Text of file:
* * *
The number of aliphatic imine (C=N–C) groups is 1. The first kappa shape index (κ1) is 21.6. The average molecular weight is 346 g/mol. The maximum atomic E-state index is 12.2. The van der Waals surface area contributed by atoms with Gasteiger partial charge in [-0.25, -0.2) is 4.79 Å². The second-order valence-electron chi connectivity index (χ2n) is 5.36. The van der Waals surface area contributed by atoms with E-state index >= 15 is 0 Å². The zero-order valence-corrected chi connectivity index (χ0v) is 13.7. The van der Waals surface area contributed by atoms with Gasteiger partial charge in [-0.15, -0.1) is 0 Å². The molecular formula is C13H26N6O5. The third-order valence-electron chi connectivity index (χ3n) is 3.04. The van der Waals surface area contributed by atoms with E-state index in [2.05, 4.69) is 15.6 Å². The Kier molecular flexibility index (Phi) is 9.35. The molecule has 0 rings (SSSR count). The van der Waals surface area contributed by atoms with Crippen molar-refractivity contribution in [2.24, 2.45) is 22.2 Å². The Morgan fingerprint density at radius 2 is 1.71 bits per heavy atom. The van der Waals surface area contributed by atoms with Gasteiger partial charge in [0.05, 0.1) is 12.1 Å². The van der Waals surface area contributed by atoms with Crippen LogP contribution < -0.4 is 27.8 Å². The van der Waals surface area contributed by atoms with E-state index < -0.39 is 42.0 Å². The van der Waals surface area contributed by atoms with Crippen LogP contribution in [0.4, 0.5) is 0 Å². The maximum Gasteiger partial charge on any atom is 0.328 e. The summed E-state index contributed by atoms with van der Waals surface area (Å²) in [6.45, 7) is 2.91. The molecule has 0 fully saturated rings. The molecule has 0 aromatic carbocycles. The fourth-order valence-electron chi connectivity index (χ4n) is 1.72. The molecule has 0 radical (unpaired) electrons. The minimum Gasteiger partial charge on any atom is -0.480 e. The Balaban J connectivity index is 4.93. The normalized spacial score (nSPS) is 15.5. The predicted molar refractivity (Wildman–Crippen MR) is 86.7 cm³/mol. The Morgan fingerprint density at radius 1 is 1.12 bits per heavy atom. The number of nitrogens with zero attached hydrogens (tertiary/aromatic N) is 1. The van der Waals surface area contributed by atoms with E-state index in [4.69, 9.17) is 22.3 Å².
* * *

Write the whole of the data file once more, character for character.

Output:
The number of aliphatic imine (C=N–C) groups is 1. The first kappa shape index (κ1) is 21.6. The average molecular weight is 346 g/mol. The maximum atomic E-state index is 12.2. The van der Waals surface area contributed by atoms with Gasteiger partial charge in [-0.25, -0.2) is 4.79 Å². The second-order valence-electron chi connectivity index (χ2n) is 5.36. The van der Waals surface area contributed by atoms with E-state index >= 15 is 0 Å². The zero-order valence-corrected chi connectivity index (χ0v) is 13.7. The van der Waals surface area contributed by atoms with Gasteiger partial charge in [-0.15, -0.1) is 0 Å². The molecular formula is C13H26N6O5. The third-order valence-electron chi connectivity index (χ3n) is 3.04. The van der Waals surface area contributed by atoms with E-state index in [2.05, 4.69) is 15.6 Å². The Kier molecular flexibility index (Phi) is 9.35. The molecule has 0 rings (SSSR count). The van der Waals surface area contributed by atoms with Crippen molar-refractivity contribution in [2.24, 2.45) is 22.2 Å². The Morgan fingerprint density at radius 2 is 1.71 bits per heavy atom. The van der Waals surface area contributed by atoms with Gasteiger partial charge in [0.05, 0.1) is 12.1 Å². The van der Waals surface area contributed by atoms with Crippen LogP contribution < -0.4 is 27.8 Å². The van der Waals surface area contributed by atoms with E-state index < -0.39 is 42.0 Å². The van der Waals surface area contributed by atoms with Crippen LogP contribution in [0.4, 0.5) is 0 Å². The maximum Gasteiger partial charge on any atom is 0.328 e. The summed E-state index contributed by atoms with van der Waals surface area (Å²) in [6.45, 7) is 2.91. The molecule has 0 fully saturated rings. The molecule has 0 aromatic carbocycles. The fourth-order valence-electron chi connectivity index (χ4n) is 1.72. The molecule has 0 radical (unpaired) electrons. The minimum Gasteiger partial charge on any atom is -0.480 e. The Balaban J connectivity index is 4.93. The normalized spacial score (nSPS) is 15.5. The predicted molar refractivity (Wildman–Crippen MR) is 86.7 cm³/mol. The Morgan fingerprint density at radius 1 is 1.12 bits per heavy atom. The number of nitrogens with zero attached hydrogens (tertiary/aromatic N) is 1. The van der Waals surface area contributed by atoms with E-state index in [4.69, 9.17) is 22.3 Å².